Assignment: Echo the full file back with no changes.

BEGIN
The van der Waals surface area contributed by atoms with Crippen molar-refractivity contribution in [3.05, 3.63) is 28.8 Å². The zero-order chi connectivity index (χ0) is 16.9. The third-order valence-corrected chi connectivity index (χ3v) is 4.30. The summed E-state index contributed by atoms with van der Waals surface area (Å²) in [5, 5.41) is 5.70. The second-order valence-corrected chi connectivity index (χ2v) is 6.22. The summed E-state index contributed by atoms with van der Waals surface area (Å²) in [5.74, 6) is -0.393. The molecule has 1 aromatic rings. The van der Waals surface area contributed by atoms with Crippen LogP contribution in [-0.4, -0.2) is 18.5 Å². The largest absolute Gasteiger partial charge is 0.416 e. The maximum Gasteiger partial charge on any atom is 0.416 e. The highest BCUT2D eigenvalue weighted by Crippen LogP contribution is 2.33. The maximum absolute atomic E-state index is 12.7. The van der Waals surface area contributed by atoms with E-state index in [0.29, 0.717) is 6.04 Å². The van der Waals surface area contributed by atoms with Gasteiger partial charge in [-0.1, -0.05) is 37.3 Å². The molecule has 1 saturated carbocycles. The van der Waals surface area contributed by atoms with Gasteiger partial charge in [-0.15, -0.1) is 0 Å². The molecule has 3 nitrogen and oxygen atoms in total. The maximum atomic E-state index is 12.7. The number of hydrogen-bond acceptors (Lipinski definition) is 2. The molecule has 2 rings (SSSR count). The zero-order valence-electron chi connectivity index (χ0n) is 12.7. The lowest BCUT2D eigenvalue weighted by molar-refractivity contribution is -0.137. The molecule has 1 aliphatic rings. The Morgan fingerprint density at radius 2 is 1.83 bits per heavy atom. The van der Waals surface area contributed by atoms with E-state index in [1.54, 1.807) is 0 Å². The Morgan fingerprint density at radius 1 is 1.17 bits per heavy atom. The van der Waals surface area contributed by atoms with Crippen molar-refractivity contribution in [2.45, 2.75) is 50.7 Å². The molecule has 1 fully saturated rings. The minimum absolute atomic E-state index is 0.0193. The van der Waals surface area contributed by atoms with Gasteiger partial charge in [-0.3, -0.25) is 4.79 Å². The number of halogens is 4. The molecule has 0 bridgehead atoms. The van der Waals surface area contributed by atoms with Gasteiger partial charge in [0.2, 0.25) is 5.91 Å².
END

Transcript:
The van der Waals surface area contributed by atoms with Crippen molar-refractivity contribution in [3.05, 3.63) is 28.8 Å². The zero-order chi connectivity index (χ0) is 16.9. The third-order valence-corrected chi connectivity index (χ3v) is 4.30. The summed E-state index contributed by atoms with van der Waals surface area (Å²) in [5, 5.41) is 5.70. The second-order valence-corrected chi connectivity index (χ2v) is 6.22. The summed E-state index contributed by atoms with van der Waals surface area (Å²) in [5.74, 6) is -0.393. The molecule has 1 aromatic rings. The van der Waals surface area contributed by atoms with Crippen LogP contribution in [-0.4, -0.2) is 18.5 Å². The largest absolute Gasteiger partial charge is 0.416 e. The maximum Gasteiger partial charge on any atom is 0.416 e. The highest BCUT2D eigenvalue weighted by Crippen LogP contribution is 2.33. The maximum absolute atomic E-state index is 12.7. The van der Waals surface area contributed by atoms with E-state index in [0.29, 0.717) is 6.04 Å². The van der Waals surface area contributed by atoms with Gasteiger partial charge in [-0.1, -0.05) is 37.3 Å². The molecule has 1 saturated carbocycles. The van der Waals surface area contributed by atoms with Gasteiger partial charge in [-0.15, -0.1) is 0 Å². The molecule has 3 nitrogen and oxygen atoms in total. The maximum atomic E-state index is 12.7. The number of hydrogen-bond acceptors (Lipinski definition) is 2. The molecule has 2 rings (SSSR count). The zero-order valence-electron chi connectivity index (χ0n) is 12.7. The lowest BCUT2D eigenvalue weighted by molar-refractivity contribution is -0.137. The molecule has 1 aliphatic rings. The Morgan fingerprint density at radius 2 is 1.83 bits per heavy atom. The van der Waals surface area contributed by atoms with E-state index in [1.54, 1.807) is 0 Å². The Morgan fingerprint density at radius 1 is 1.17 bits per heavy atom. The van der Waals surface area contributed by atoms with Crippen molar-refractivity contribution in [2.45, 2.75) is 50.7 Å². The molecule has 1 fully saturated rings. The minimum absolute atomic E-state index is 0.0193. The van der Waals surface area contributed by atoms with Gasteiger partial charge in [-0.3, -0.25) is 4.79 Å². The number of halogens is 4. The molecule has 0 bridgehead atoms. The van der Waals surface area contributed by atoms with Gasteiger partial charge in [0.2, 0.25) is 5.91 Å².